And as I responded to each and every one of your questions last night, I realized that if I was too brief it left much of my message up for too much potential misinterpretation. (Hmmm. Well, I encourage you to go ahead and send your responses to me anyway. I won’t misinterpret them. I have an Adderall prescription. Logically speaking, it seems that the potential for misinterpretation is heighted, rather than mitigated, by withholding the clarifying responses you wrote. I’m just sayin’… -Ed.) To go to the necessary depth would mean me spending the majority of my time focusing on this topic and this topic alone. My atheist/agnostic views are not what define me or my art on the whole. (Agreed, and I didn’t state otherwise. The column, however, is devoted to your involvement in International Blasphemy Day, so naturally, my questions and my column will focus on that. – Ed.)
Now I see from your posting here that you are not as open to discussion as I had hoped from your email. (Ahem. Talk about “assumptions and accusations claiming to know who I am and all that I stand for”! I’m as open as you please, but do as you see fit. – Ed.)
I do not ‘disdain’ religion (as you suggested in your email question). (Uh, come on, Dana. I mean, seriously. That’s an almost laughably disingenuous statement. -Ed.) I think religion has played a vital role in the course of human history. I do not practice any religion or believe in any god and I don’t have anything against those who do. To each his own. I would never tell someone “you are wrong to believe in god” or “you should not believe in god” or “you should stop believing in god”. But those questions are always directed to me in the reverse. (Always? By whom? - Ed.) I do have the right to say “I disagree with you” and you can tell me the same in return. (You certainly do, Dana. Every right. Nothing I have written to you or about this matter conflicts with that. But the original concern remains unanswered by you: My perception is that you, like the overwhelming majority of atheist artists, musicians, commentators, and writers I encounter, focus inordinately on mocking Christ, yet seemingly leave Islam and Muhammad alone for the most part. I again encourage you to email the responses you wrote and set me straight. – Ed.)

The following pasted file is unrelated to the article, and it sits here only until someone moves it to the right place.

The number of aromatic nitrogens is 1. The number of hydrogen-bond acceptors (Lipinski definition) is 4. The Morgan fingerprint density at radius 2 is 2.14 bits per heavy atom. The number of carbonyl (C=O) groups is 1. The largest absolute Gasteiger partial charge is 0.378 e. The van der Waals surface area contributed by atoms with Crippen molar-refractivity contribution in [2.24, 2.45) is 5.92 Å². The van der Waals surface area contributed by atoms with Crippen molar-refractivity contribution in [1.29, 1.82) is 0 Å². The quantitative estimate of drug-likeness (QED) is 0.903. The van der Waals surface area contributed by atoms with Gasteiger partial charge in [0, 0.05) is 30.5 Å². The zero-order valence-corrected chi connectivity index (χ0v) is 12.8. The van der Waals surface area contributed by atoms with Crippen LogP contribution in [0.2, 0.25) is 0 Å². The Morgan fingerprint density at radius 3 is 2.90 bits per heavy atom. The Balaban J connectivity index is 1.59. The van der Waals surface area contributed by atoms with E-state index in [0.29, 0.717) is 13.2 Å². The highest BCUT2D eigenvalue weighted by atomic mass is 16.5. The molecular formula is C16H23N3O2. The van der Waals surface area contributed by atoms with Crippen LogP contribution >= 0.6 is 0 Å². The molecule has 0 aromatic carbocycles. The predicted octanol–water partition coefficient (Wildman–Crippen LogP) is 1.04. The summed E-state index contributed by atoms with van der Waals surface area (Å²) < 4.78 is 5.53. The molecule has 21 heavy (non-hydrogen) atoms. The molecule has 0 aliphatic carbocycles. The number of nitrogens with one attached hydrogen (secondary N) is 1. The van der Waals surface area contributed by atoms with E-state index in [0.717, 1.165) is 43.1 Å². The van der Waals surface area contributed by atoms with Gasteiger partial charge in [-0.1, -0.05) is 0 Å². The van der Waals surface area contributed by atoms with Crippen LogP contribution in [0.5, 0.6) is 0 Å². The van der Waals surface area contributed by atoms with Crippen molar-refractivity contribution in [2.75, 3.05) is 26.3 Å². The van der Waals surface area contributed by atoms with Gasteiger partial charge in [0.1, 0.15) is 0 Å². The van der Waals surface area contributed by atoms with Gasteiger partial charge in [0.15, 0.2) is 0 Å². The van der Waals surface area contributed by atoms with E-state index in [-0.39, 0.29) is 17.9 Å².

I wish you all well.